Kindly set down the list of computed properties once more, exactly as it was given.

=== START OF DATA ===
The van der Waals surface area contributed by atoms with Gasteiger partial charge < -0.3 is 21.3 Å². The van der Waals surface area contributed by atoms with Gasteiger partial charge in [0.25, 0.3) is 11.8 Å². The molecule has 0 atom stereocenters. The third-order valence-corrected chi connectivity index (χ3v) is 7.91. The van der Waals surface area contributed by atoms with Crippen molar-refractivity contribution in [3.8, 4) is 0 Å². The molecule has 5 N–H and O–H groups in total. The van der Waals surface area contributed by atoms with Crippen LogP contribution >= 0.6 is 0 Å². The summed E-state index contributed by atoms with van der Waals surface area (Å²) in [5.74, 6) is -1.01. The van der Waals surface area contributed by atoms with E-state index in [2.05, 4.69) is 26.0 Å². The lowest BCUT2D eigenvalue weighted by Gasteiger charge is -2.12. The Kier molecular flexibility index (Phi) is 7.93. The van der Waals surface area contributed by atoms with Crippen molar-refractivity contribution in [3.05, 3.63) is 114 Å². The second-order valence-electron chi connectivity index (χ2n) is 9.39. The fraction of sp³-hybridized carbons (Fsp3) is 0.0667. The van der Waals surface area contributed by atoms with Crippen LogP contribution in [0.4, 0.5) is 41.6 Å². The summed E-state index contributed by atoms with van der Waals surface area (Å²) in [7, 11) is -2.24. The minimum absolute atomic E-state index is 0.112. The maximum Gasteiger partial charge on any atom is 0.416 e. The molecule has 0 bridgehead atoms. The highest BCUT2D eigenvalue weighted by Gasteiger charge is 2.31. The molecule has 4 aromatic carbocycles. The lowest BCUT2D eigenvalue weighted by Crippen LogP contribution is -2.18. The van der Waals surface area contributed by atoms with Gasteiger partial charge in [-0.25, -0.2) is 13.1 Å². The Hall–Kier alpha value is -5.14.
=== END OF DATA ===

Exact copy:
The van der Waals surface area contributed by atoms with Gasteiger partial charge < -0.3 is 21.3 Å². The van der Waals surface area contributed by atoms with Gasteiger partial charge in [0.25, 0.3) is 11.8 Å². The molecule has 0 atom stereocenters. The third-order valence-corrected chi connectivity index (χ3v) is 7.91. The van der Waals surface area contributed by atoms with Crippen molar-refractivity contribution in [3.8, 4) is 0 Å². The molecule has 5 N–H and O–H groups in total. The van der Waals surface area contributed by atoms with Crippen LogP contribution >= 0.6 is 0 Å². The summed E-state index contributed by atoms with van der Waals surface area (Å²) in [5.74, 6) is -1.01. The van der Waals surface area contributed by atoms with E-state index in [2.05, 4.69) is 26.0 Å². The lowest BCUT2D eigenvalue weighted by Gasteiger charge is -2.12. The Kier molecular flexibility index (Phi) is 7.93. The van der Waals surface area contributed by atoms with Crippen molar-refractivity contribution in [3.05, 3.63) is 114 Å². The second-order valence-electron chi connectivity index (χ2n) is 9.39. The fraction of sp³-hybridized carbons (Fsp3) is 0.0667. The van der Waals surface area contributed by atoms with Crippen LogP contribution in [0.4, 0.5) is 41.6 Å². The summed E-state index contributed by atoms with van der Waals surface area (Å²) in [7, 11) is -2.24. The minimum absolute atomic E-state index is 0.112. The maximum Gasteiger partial charge on any atom is 0.416 e. The molecule has 0 bridgehead atoms. The highest BCUT2D eigenvalue weighted by Gasteiger charge is 2.31. The molecule has 4 aromatic carbocycles. The lowest BCUT2D eigenvalue weighted by Crippen LogP contribution is -2.18. The van der Waals surface area contributed by atoms with Gasteiger partial charge in [-0.25, -0.2) is 13.1 Å². The Hall–Kier alpha value is -5.14.